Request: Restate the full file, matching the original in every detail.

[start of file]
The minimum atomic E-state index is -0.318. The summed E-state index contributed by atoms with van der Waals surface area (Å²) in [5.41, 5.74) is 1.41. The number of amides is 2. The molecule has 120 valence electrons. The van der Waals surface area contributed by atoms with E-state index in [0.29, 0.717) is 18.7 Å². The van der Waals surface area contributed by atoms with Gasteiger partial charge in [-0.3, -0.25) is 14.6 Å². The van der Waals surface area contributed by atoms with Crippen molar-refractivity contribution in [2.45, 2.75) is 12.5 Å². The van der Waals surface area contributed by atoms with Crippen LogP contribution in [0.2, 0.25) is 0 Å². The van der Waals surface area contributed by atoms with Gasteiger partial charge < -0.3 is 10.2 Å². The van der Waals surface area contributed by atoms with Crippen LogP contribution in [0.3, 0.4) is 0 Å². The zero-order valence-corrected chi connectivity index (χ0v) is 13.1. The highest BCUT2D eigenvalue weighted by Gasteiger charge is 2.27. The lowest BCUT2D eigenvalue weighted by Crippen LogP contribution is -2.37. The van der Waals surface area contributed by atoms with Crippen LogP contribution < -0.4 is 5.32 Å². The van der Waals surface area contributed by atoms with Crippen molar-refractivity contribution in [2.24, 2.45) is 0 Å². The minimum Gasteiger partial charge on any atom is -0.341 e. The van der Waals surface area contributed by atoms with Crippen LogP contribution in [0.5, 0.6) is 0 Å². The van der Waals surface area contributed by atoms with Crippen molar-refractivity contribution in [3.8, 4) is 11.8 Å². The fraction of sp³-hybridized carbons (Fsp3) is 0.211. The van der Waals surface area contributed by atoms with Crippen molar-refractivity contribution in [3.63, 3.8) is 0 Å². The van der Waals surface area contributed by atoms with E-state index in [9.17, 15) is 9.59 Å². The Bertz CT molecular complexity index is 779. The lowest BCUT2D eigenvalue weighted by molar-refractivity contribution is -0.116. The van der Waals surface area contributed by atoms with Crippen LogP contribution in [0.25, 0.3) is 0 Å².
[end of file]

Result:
The minimum atomic E-state index is -0.318. The summed E-state index contributed by atoms with van der Waals surface area (Å²) in [5.41, 5.74) is 1.41. The number of amides is 2. The molecule has 120 valence electrons. The van der Waals surface area contributed by atoms with E-state index in [0.29, 0.717) is 18.7 Å². The van der Waals surface area contributed by atoms with Gasteiger partial charge in [-0.3, -0.25) is 14.6 Å². The van der Waals surface area contributed by atoms with Crippen molar-refractivity contribution in [2.45, 2.75) is 12.5 Å². The van der Waals surface area contributed by atoms with Crippen LogP contribution in [0.2, 0.25) is 0 Å². The van der Waals surface area contributed by atoms with Gasteiger partial charge < -0.3 is 10.2 Å². The van der Waals surface area contributed by atoms with Crippen LogP contribution in [0.3, 0.4) is 0 Å². The zero-order valence-corrected chi connectivity index (χ0v) is 13.1. The highest BCUT2D eigenvalue weighted by Gasteiger charge is 2.27. The lowest BCUT2D eigenvalue weighted by Crippen LogP contribution is -2.37. The van der Waals surface area contributed by atoms with Crippen LogP contribution < -0.4 is 5.32 Å². The van der Waals surface area contributed by atoms with Crippen molar-refractivity contribution in [2.24, 2.45) is 0 Å². The minimum Gasteiger partial charge on any atom is -0.341 e. The van der Waals surface area contributed by atoms with Crippen LogP contribution in [0.5, 0.6) is 0 Å². The van der Waals surface area contributed by atoms with Crippen molar-refractivity contribution in [3.8, 4) is 11.8 Å². The fraction of sp³-hybridized carbons (Fsp3) is 0.211. The van der Waals surface area contributed by atoms with Crippen molar-refractivity contribution in [3.63, 3.8) is 0 Å². The van der Waals surface area contributed by atoms with E-state index in [9.17, 15) is 9.59 Å². The Bertz CT molecular complexity index is 779. The lowest BCUT2D eigenvalue weighted by molar-refractivity contribution is -0.116. The van der Waals surface area contributed by atoms with Crippen LogP contribution in [0.25, 0.3) is 0 Å².